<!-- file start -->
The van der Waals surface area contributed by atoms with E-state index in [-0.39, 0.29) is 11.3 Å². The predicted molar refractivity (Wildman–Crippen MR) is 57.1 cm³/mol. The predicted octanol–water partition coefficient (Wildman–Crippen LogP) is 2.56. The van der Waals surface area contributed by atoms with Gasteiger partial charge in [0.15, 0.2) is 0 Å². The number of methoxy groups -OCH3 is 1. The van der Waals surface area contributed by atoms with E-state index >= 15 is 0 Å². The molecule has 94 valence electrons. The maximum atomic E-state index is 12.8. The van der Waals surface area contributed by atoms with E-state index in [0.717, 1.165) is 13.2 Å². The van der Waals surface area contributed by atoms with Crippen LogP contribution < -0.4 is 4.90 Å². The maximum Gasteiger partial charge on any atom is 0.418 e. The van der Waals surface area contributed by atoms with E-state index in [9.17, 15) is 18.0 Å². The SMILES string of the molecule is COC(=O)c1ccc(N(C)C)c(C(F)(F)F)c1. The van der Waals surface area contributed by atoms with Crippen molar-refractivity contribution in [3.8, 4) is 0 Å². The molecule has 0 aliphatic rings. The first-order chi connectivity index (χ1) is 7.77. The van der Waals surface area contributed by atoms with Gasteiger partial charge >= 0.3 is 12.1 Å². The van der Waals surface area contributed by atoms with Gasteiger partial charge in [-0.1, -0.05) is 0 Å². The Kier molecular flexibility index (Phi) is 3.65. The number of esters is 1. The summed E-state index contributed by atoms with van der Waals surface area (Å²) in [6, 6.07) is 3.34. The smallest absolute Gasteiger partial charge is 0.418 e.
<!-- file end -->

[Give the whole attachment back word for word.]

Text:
The van der Waals surface area contributed by atoms with E-state index in [-0.39, 0.29) is 11.3 Å². The predicted molar refractivity (Wildman–Crippen MR) is 57.1 cm³/mol. The predicted octanol–water partition coefficient (Wildman–Crippen LogP) is 2.56. The van der Waals surface area contributed by atoms with Gasteiger partial charge in [0.15, 0.2) is 0 Å². The number of methoxy groups -OCH3 is 1. The van der Waals surface area contributed by atoms with E-state index >= 15 is 0 Å². The molecule has 94 valence electrons. The maximum atomic E-state index is 12.8. The van der Waals surface area contributed by atoms with E-state index in [0.717, 1.165) is 13.2 Å². The van der Waals surface area contributed by atoms with Crippen LogP contribution < -0.4 is 4.90 Å². The maximum Gasteiger partial charge on any atom is 0.418 e. The van der Waals surface area contributed by atoms with E-state index in [9.17, 15) is 18.0 Å². The SMILES string of the molecule is COC(=O)c1ccc(N(C)C)c(C(F)(F)F)c1. The van der Waals surface area contributed by atoms with Crippen molar-refractivity contribution in [3.8, 4) is 0 Å². The molecule has 0 aliphatic rings. The first-order chi connectivity index (χ1) is 7.77. The van der Waals surface area contributed by atoms with Gasteiger partial charge >= 0.3 is 12.1 Å². The van der Waals surface area contributed by atoms with Gasteiger partial charge in [-0.1, -0.05) is 0 Å². The Kier molecular flexibility index (Phi) is 3.65. The number of esters is 1. The summed E-state index contributed by atoms with van der Waals surface area (Å²) in [6, 6.07) is 3.34. The smallest absolute Gasteiger partial charge is 0.418 e.